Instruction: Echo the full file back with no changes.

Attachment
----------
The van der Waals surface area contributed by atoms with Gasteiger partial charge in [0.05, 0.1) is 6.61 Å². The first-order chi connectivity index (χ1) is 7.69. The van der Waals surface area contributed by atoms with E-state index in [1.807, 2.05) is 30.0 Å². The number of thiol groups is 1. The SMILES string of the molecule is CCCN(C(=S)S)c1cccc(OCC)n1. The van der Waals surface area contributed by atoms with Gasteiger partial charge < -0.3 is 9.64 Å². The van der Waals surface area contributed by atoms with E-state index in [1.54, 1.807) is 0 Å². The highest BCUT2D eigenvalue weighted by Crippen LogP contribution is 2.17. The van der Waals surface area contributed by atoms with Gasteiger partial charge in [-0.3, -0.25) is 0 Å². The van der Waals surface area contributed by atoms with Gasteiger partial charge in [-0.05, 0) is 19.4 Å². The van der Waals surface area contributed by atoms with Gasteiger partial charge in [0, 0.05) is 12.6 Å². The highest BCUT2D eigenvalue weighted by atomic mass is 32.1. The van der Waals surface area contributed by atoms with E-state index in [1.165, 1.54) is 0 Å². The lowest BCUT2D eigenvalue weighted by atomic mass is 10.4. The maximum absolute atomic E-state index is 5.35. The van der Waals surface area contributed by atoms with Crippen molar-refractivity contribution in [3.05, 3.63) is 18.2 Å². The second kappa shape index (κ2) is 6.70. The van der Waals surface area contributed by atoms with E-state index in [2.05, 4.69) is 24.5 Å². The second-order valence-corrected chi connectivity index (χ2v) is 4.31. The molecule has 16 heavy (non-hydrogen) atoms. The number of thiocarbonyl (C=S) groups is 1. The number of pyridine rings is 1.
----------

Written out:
The van der Waals surface area contributed by atoms with Gasteiger partial charge in [0.05, 0.1) is 6.61 Å². The first-order chi connectivity index (χ1) is 7.69. The van der Waals surface area contributed by atoms with E-state index in [1.807, 2.05) is 30.0 Å². The number of thiol groups is 1. The SMILES string of the molecule is CCCN(C(=S)S)c1cccc(OCC)n1. The van der Waals surface area contributed by atoms with Gasteiger partial charge < -0.3 is 9.64 Å². The van der Waals surface area contributed by atoms with E-state index in [1.54, 1.807) is 0 Å². The highest BCUT2D eigenvalue weighted by Crippen LogP contribution is 2.17. The van der Waals surface area contributed by atoms with Gasteiger partial charge in [-0.3, -0.25) is 0 Å². The van der Waals surface area contributed by atoms with Gasteiger partial charge in [-0.05, 0) is 19.4 Å². The van der Waals surface area contributed by atoms with Gasteiger partial charge in [0, 0.05) is 12.6 Å². The highest BCUT2D eigenvalue weighted by atomic mass is 32.1. The van der Waals surface area contributed by atoms with E-state index in [1.165, 1.54) is 0 Å². The lowest BCUT2D eigenvalue weighted by atomic mass is 10.4. The maximum absolute atomic E-state index is 5.35. The van der Waals surface area contributed by atoms with Crippen molar-refractivity contribution in [3.05, 3.63) is 18.2 Å². The second kappa shape index (κ2) is 6.70. The van der Waals surface area contributed by atoms with E-state index in [2.05, 4.69) is 24.5 Å². The second-order valence-corrected chi connectivity index (χ2v) is 4.31. The molecule has 16 heavy (non-hydrogen) atoms. The number of thiocarbonyl (C=S) groups is 1. The number of pyridine rings is 1.